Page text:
One of the interesting aspects of this unprecedented housing collapse, credit crisis, economic recession and market crash has been all the new records we keep seeing:
• Over the past year, the S&P 500 index lost ~$1 trillion more than the entire 2000-2002 bear market, according to Standard & Poor’s. From the October 2007 highs of 1,565, to yesterday’s close of 806.58, the S&P 500 market capitalization lost $6.69 trillion. That’s almost $1 trillion more than entire 2000-03 bear market losses of $5.76 trillion. (Marketwatch)
• The S&P 500 hasn’t been this far below its 200-day moving average on a percentage basis since The Great Depression. (Doug Kass)
• CPI: U.S. consumer prices in October registered their largest single-month decline since before World War II. It is the largest monthly drop in the 61-year history of the data;
• PPI, down 2.8% for the month, was also record breaking drop.
• The dividend yield on the S&P 500 is now greater than the yield on the 10-year Treasury. That hasn’t happened since 1958. (Barron’s)
• First-time claims for U.S. unemployment insurance rose to the highest level since September 2001. The total number of people on unemployment benefit rolls jumped to the highest level since 1983.
• Housing starts fell to 791,000, off 38% from a year ago. That’s the slowest pace of starts since data began being compiled in 1959. Starts are now down 65% from the early 2006 peak — this has become the very worst housing downturn on record.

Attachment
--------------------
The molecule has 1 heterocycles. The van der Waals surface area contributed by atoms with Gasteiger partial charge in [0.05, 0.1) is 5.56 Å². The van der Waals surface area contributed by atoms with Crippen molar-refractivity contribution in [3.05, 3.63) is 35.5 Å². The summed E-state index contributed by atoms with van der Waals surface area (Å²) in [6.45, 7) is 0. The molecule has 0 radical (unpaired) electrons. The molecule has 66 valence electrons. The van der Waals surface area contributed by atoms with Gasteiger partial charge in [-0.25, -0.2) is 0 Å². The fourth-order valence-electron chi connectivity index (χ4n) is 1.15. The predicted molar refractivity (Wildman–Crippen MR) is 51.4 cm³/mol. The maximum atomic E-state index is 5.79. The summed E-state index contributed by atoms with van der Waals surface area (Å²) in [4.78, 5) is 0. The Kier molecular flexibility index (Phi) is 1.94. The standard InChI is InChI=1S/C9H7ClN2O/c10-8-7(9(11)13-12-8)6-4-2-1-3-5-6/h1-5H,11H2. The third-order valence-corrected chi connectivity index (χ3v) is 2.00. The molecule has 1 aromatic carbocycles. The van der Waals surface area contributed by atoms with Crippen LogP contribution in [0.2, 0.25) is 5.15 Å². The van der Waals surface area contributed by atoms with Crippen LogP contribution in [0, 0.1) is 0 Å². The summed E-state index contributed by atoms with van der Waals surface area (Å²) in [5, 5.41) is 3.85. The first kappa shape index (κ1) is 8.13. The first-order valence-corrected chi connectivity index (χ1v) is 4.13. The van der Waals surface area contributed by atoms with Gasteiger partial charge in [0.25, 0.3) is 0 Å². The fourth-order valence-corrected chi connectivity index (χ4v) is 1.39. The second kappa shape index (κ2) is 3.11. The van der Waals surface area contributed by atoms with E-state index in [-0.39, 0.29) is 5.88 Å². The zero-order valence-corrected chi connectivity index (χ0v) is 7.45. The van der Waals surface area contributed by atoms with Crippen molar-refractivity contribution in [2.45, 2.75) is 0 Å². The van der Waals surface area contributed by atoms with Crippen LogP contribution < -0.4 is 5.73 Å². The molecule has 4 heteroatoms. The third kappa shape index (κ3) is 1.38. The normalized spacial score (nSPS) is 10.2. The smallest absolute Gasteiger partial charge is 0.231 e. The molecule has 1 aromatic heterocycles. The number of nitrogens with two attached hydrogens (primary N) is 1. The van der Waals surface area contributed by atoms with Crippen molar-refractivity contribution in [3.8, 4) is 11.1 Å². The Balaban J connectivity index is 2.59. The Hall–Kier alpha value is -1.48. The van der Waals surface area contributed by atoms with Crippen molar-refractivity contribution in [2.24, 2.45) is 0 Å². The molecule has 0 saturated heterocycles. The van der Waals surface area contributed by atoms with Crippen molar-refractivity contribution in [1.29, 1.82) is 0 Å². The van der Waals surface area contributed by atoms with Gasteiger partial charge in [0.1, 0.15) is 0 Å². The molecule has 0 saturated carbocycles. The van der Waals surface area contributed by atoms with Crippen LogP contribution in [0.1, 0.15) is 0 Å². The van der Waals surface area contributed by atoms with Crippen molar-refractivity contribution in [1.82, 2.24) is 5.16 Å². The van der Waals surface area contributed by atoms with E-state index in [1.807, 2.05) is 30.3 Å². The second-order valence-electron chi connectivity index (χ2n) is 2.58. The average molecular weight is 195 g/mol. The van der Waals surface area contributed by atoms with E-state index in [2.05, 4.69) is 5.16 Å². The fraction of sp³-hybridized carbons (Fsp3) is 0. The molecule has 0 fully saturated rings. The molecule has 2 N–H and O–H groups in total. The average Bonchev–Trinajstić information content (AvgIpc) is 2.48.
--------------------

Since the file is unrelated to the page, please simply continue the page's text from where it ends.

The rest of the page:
• Permits for new houses, at a 708,000 pace, were off 40% from a year ago, also the lowest total since it has been tracked starting in 1960. Put this into context of population — in 1960, the total U.S. population stood at 180 million — 60% of today’s 300 million.
• more Doug Kass: The 30-year return for BBB-rated corporate bonds is now greater than the 30-year return for stocks. So it has not paid to take equity risk for 30 years! (The Street.com)
• The TIPS Spread ( Treasury Inflation Protected Securities versus the 10-year Treasury) is at a record low 54 basis points (1997)
• The Russell 3,000 now has 1228 stocks a share price under $10. That’s 42% of the index. At the market’s 2002 lows, there were significantly less stocks trading below $10/share — just 884 (Bespoke Group).
• The ratio of the Dow to the SP 500 is at a 42-year high. It’s inches away from hitting 10 for the first time since 1966. (Crossing Wall Street)
Please use the comments to demonstrate your own ignorance, unfamiliarity with empirical data and lack of respect for scientific knowledge. Be sure to create straw men and argue against things I have neither said nor implied. If you could repeat previously discredited memes or steer the conversation into irrelevant, off topic discussions, it would be appreciated. Lastly, kindly forgo all civility in your discourse . . . you are, after all, anonymous.